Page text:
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Iran elections: polls close at 2 am.

Iran elections: polls close at 2 am.

Its closure has been exceptionally postponed three times due to health measures that delayed the voting process and the influx of voters in the afternoon and evening.

The Ministry of Interior rejected the request of reformist candidate Abdel Nasser Hemmati to extend the opening of polling stations for the fourth time.

Iranians were due to choose a new president on Friday in an election that, according to opinion polls, would be won by Governor Ibrahim Raisi, against the backdrop of discontent over the serious economic and social crisis plaguing the country.

According to local media, the vote took place without incident.

The head of the judiciary, Mr. Raisi, 60, is an archival favorite, as there is no real competition after his main opponents have been excluded. Can be elected in the first round.

59.3 million voters were invited to choose among the country’s four candidates.

The few polls available before the vote predicted a record abstention, at around 60%, but according to Fars, turnout could cross the 50% mark.

The Ministry of Interior, which will announce the participation rate at night, denied the figures circulated this evening.

Of the seven candidates at the start of the election campaign, three withdrew along the way, leaving four to participate in the vote.

And all the candidates promised to correct the economic situation of the country, which is subject to stifling US sanctions.

The solution lies in lifting these sanctions, the subject of negotiations to save the Vienna Agreement on Iranian nuclear energy by reintegrating the United States into it.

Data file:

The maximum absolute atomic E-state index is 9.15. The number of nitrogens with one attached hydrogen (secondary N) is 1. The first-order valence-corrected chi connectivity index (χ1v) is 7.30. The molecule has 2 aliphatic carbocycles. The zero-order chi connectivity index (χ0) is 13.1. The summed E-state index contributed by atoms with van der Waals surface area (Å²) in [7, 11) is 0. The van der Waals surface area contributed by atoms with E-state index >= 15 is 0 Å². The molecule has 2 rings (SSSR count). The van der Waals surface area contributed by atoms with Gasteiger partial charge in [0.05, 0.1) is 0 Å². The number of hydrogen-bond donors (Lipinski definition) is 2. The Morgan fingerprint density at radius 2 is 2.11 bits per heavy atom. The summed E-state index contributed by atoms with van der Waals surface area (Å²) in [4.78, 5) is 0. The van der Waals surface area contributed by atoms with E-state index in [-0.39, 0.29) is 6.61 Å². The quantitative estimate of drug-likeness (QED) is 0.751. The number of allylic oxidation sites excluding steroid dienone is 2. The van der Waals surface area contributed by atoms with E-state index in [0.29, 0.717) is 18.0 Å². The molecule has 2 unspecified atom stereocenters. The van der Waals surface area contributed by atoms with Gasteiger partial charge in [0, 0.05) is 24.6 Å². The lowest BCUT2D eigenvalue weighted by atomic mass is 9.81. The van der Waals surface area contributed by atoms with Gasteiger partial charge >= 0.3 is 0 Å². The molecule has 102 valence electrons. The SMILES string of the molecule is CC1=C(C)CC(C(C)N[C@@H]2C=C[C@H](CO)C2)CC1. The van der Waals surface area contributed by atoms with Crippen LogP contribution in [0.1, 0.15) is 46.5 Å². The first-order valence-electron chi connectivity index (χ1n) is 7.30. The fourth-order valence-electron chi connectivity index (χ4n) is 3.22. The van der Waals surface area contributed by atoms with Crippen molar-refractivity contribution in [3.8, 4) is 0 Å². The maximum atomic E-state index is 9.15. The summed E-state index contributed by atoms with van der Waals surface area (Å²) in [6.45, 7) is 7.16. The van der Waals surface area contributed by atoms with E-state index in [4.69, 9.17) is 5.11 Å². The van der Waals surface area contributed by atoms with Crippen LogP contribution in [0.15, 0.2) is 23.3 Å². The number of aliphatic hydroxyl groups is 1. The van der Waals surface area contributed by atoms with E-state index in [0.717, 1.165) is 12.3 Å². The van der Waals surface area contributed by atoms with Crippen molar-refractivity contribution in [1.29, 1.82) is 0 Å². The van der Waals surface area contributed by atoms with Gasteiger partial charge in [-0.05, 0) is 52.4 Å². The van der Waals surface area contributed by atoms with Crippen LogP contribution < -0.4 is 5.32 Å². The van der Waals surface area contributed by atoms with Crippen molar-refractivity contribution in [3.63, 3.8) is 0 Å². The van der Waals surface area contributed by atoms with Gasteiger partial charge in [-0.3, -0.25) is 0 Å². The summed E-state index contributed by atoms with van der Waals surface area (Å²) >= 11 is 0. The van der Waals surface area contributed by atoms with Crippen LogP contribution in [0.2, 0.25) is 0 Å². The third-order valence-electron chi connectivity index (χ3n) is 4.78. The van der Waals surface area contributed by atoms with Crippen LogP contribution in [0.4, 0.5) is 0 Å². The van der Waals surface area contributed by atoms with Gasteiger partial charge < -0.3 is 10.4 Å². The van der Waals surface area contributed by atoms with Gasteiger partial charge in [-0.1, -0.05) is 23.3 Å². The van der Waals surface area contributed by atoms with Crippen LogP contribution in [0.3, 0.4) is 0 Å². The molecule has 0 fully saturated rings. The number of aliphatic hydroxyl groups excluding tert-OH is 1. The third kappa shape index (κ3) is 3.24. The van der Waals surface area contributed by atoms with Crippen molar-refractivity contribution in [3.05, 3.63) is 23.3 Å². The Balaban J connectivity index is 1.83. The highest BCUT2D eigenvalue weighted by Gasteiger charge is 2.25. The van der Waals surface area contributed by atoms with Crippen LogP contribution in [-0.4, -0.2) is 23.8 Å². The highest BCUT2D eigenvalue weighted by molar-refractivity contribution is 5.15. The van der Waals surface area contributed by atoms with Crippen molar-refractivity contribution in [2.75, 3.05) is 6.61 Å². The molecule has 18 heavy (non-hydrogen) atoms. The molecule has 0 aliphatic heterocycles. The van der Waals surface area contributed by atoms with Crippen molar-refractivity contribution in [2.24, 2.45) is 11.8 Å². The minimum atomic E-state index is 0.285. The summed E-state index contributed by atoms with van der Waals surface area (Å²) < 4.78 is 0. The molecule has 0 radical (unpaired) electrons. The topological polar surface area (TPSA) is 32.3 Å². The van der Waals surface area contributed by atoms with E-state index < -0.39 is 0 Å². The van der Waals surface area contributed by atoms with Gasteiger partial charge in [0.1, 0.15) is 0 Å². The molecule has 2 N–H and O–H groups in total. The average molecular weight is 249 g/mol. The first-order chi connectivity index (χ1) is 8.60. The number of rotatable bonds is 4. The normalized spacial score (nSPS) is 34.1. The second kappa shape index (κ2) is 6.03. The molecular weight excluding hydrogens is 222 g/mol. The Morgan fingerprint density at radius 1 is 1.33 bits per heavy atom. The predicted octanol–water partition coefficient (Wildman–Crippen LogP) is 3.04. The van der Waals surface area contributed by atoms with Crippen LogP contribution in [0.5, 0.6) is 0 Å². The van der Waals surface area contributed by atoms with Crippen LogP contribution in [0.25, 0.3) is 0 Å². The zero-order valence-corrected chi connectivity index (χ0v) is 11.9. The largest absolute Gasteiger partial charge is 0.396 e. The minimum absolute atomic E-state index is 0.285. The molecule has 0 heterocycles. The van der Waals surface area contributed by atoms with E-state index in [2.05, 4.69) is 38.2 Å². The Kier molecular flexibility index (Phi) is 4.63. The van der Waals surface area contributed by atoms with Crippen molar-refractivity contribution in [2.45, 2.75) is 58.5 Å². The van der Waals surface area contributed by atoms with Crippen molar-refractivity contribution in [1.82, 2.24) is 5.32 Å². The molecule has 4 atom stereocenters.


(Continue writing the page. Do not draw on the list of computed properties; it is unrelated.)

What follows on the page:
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Iranians are divided

On a street in Tehran, a nurse in a black chador says she wants to vote for the master who struggled firmly against corruption. I hope he knows Spare the population Deprivation, at-elle dit à l’AFP.

Housewife Zahra Farhani says she went to an office excessive. She’s determined to go vote later About Muhammad Al-RaisiWhich she also says she appreciates تقدر On top of justice.

Hossein Ahmadi will not vote. This carpenter accuses the authorities of not being there Nothing happened for the sake of the homeland.

for him, The situation is that we have no choice but to remain silent and stay at home hoping our voices will be heard.

Saeed Al-Zari Al-Tajer will abstain from voting because, Whether I vote or notHe told AFP, Someone has already been elected: they are organizing elections for the media.

Former President Ahmadinejad boycotted the vote

In 2017, President Hassan RouhaniRe-elected in the first round, she is a moderate calling for a policy of openness with the West and more individual liberties. The participation rate was 73%. However, the hope he embodied gave way to disappointment.

In the face of calls for a boycott by the exiled opposition and some dissidents in Iran, Ayatollah Khamenei has increased calls to participate en masse in the ballot.

Elections are important no matter what and despite the problems we should go and voteRouhani said after his card slipped into the ballot box, referring to unqualified candidates.

One of the most famous of them, former President Mahmoud Ahmadinejad, published a video message on Friday denouncing the organization of elections. against the interests of the country. I do not want to participate in this sin هذه, He said.

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Rouhani’s policy failed to open

In addition to Mr. Raisi, who received 38% of the vote against Rouhani in 2017, there are three candidates in competition: an unknown deputy, Amir Hossein Ghazizadeh al-Hashemi, the former commander in chief of the Revolutionary Guards. Major General Mohsen Rezaei and technocrat Abdel Nasser Hemmati, former head of the Central Bank.

Mr. Rouhani’s record, who cannot run for a third consecutive term, has been marred by the failure of his opening policy after the United States, in 2018, withdrew from the Iran nuclear deal with major powers.

This withdrawal and the ensuing reimposition of US sanctions plunged the country into a deep recession, intimidating foreign investors and depriving the government of oil export revenues. In December and January 2017-2018 and in November 2019, Two waves of protests were violently suppressed.

For the exiled opposition and human rights defenders, Mr. Raisi is the embodiment of oppression and his name is associated with the mass executions of left-wing detainees in 1988, a tragedy in which the person in question denies any involvement.